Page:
World Cup Viewer's Guide: Messi seeks history with Argentina

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Argentina's Lionel Messi, right, smiles during a training session on the eve of the group C World Cup soccer match against Saudi Arabia, in Doha, Monday, Nov. 21, 2022. (AP Photo/Jorge Saenz)

DOHA – Lionel Messi returns to the World Cup for a fifth attempt at finally winning soccer’s biggest prize.

He'll also be hoping to make history with Argentina.

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The Argentines are among the favorites to win in Qatar and victory would fill the one gaping hole in his resume. But a win or a draw Tuesday against Saudi Arabia, one of the weakest teams in the tournament, would give Argentina a record-tying result.

Argentina arrived in Qatar on a 36-match unbeaten streak, one shy of tying Italy's record in international men’s soccer, set from 2018-21.

Argentina has not lost since falling to Brazil 2-0 in the 2019 Copa América. Argentina first won the World Cup in 1978, and then again in 1986 — one year before Messi was born. The team reached the final in 2014 and lost to Germany, and in a bitter follow-up four years later was eliminated in the round of 16 in Russia.

Messi, meanwhile, is one of four players making their fifth World Cup appearance. He joins Portugal forward Cristiano Ronaldo, and Mexico teammates Guillermo Ochoa and Andrés Guardado.

Saudi Arabia was eliminated in the first round in 2018, opening with a 5-0 loss to host Russia. In a tough Group C that includes Mexico and Poland, the Saudis will be trying to advance out of the group stage for only the second time, after 1994. The team has won two of its last 10 matches.


Defending champion France opens play Tuesday against Australia in a rematch from four years ago.

France won 2-1 in Russia when Paul Pogba’s shot in the 81st minute deflected in off a defender for an own-goal. Pogba is not in the squad following knee surgery, and France is also down another two stars with N’Golo Kante and Karim Benzema sidelined.

France does expect defender Raphael Varane to play following a hamstring injury he picked up in October.

Kylian Mbappé is ready to lead France to back-to-back titles. He was only 19 when he scored in the final and helped France win the World Cup four years ago. With 28 international goals, Mbappé wants to add to his count in the Group D opener.

However, France arrived in Qatar with only one win in its last six games.

Australia barely made the World Cup field and needed a dramatic penalty shootout win over Peru in the playoffs. The Socceroos have been eliminated from the group stage in four of five previous appearances.


Mexico faces Poland, while Denmark plays Tunisia on the first of 11 consecutive days in which four games are played each day.

Poland advanced to the World Cup behind striker Robert Lewandowski, who scored nine goals with four assists in qualifying. His 13 direct-goal involvements were twice as many as any teammate.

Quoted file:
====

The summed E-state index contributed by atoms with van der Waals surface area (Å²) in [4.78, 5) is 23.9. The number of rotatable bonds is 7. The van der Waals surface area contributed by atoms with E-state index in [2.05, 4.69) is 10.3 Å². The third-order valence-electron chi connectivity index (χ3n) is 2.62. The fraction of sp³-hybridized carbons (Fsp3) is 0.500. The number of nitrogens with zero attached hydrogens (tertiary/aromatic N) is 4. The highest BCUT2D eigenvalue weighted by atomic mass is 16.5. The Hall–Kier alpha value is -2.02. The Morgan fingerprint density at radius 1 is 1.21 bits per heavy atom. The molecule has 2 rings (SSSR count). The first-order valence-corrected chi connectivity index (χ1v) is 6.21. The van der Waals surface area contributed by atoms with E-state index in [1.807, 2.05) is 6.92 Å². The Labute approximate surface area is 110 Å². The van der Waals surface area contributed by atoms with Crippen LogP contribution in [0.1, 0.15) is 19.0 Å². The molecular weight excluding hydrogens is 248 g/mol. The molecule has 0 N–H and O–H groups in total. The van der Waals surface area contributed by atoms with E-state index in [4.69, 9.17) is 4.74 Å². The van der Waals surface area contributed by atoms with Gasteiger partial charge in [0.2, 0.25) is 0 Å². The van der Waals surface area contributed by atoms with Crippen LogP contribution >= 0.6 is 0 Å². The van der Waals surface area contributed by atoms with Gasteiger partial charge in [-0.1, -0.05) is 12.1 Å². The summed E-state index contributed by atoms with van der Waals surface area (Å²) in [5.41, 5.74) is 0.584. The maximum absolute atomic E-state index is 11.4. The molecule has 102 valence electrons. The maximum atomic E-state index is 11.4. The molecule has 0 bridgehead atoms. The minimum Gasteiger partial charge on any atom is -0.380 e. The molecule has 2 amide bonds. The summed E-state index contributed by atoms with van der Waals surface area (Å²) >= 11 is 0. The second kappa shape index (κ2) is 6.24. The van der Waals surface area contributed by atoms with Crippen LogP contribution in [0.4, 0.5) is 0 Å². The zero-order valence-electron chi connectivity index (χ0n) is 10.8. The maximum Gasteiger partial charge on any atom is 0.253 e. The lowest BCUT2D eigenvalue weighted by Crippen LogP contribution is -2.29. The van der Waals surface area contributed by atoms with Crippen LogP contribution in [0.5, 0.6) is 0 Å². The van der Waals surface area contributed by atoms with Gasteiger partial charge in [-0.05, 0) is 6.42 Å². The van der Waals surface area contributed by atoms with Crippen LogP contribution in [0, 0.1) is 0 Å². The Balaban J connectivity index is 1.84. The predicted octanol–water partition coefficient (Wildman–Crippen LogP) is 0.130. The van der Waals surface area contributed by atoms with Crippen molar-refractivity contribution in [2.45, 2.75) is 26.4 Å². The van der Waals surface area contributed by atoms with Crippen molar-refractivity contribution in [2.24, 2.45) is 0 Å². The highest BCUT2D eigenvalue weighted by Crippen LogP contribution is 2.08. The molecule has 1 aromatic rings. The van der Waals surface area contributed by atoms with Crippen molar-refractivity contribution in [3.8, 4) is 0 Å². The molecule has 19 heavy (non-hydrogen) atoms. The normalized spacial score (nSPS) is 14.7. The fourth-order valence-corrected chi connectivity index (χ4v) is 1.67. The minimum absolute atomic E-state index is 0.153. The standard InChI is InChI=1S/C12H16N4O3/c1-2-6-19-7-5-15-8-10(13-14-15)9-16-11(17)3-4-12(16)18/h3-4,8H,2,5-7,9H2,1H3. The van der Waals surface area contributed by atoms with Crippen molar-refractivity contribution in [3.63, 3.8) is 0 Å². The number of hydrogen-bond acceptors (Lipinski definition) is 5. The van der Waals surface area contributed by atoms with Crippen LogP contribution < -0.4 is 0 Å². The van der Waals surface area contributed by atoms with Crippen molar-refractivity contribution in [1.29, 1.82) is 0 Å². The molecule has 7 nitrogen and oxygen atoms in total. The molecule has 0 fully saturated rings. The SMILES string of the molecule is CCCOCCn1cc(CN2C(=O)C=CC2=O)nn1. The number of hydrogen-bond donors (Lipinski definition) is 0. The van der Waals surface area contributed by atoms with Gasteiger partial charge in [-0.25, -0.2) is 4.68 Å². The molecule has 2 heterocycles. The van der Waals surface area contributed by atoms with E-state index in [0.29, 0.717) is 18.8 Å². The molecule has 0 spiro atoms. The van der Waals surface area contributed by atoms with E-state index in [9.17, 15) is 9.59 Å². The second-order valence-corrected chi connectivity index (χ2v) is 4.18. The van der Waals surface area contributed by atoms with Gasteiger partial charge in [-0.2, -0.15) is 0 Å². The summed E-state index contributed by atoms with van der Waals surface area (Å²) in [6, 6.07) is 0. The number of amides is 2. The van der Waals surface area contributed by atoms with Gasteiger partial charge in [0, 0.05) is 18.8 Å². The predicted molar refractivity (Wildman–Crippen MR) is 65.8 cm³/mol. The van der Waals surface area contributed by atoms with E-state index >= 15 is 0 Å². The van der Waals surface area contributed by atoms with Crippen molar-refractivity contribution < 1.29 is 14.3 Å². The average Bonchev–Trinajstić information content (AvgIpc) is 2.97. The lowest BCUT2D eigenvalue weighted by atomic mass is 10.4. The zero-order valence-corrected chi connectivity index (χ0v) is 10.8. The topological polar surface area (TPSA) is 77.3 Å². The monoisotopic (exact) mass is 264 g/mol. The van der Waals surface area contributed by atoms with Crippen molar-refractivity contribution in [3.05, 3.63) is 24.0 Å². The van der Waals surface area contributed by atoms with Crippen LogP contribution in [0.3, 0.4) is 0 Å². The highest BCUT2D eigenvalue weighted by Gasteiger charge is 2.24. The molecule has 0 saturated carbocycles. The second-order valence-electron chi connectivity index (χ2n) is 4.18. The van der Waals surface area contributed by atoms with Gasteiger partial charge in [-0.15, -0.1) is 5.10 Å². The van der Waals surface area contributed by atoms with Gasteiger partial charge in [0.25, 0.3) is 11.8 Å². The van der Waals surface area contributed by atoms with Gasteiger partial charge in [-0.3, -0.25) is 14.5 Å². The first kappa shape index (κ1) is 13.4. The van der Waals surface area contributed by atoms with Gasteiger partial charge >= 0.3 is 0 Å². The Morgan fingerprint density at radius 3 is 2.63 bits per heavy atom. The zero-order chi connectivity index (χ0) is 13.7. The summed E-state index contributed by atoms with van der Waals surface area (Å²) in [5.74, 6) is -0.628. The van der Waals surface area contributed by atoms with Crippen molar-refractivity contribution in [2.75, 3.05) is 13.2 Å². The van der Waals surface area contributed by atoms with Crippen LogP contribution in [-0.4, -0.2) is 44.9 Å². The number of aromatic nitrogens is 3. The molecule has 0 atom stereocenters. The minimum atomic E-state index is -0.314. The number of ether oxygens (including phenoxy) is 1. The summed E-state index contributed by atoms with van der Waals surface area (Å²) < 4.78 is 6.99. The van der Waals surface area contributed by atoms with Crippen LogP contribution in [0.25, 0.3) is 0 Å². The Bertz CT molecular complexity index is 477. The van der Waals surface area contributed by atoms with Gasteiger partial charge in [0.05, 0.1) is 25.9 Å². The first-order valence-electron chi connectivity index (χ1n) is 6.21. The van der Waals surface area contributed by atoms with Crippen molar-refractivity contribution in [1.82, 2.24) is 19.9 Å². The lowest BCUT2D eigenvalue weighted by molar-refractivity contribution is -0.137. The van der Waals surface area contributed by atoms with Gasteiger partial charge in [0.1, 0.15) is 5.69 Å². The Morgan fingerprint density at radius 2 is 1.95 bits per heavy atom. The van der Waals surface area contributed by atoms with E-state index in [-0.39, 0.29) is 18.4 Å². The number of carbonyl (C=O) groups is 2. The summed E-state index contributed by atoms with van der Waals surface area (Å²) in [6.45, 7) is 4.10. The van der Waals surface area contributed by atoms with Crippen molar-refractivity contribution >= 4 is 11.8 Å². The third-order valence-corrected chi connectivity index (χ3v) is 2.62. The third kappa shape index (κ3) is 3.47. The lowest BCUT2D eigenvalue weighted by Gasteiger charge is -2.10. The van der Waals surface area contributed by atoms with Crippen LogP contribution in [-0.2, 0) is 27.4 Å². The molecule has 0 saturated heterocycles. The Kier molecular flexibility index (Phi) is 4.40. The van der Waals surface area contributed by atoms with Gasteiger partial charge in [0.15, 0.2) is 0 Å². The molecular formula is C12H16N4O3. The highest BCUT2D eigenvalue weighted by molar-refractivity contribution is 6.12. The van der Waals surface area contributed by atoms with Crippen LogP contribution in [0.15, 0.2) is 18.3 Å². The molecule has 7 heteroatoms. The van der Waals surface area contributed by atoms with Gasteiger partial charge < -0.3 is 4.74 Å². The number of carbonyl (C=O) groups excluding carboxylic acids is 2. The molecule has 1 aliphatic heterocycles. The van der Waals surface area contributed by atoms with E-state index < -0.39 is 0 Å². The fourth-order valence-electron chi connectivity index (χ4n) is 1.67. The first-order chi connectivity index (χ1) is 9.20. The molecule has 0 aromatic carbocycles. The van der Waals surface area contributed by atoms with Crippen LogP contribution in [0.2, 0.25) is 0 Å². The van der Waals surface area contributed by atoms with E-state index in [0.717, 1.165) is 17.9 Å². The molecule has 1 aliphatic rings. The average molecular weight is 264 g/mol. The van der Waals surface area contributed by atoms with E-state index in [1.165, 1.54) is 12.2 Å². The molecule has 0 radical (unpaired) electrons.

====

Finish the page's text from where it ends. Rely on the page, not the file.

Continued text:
He's never scored in the World Cup, though, as Poland finished last in its group in 2018. The Barcelona striker is eager to find the net in Qatar.

“I think about the last World Cup for sure,” Lewandowski said. “To score at a World Cup would be a huge dream and I’m going to do everything for this dream. I hope in this World Cup it will happen. I am glad for everything I have achieved and these memories for the World Cup, so now is the time to enjoy.”

Poland last advanced out of group stage in 1986.

Mexico, meanwhile, has advanced out of group play in each of its past eight appearances, last failing to move on in 1978. The national team has also won its opening match in five of its past six World Cups.

Christian Eriksen figures to play for Denmark against Tunisia, 17 months after he was revived on the field during the European Championship.

The Manchester United midfielder’s presence will be inspirational for Denmark, which sailed through its World Cup qualifying group by winning its first nine games — with clean sheets through the first eight.

Tunisia has been strong at keeping games tight but its World Cup record isn't great: Tunisia has lost 60% of its World Cup games (nine out of 15), trailing only Saudi Arabia and Australia.


The first few days of the World Cup have been been marred by logistical snags, the latest on Monday when fans complained their tickets to the England-Iran match had vanished from their mobile FIFA application.

Long lines grew outside the Khalifa International Stadium about an hour before kickoff with fans furious they might not get inside.

The night before, the official fan zone quickly became overcrowded during the opening match between host nation Qatar and Ecuador. Tens of thousands of fans pushed and shoved against police lines to enter the venue, one of the few places where fans could purchase beer and watch the game.


Canada coach John Herdman is expected to give a medical update on Tuesday regarding Alphonso Davies, who arrived in Qatar last week after receiving treatment on a hamstring strain he picked up this month while playing for Bayern Munich.

Bayern has said Davies’ participation in Qatar was “not at risk,” but he has not played since the Nov. 5 injury.

“My mission is to make sure he plays at this World Cup, it’s a childhood dream for him,” Herdman said. “And not to put him in a position where he’s unsafe.”

Read up on all 32 teams playing at the World Cup.


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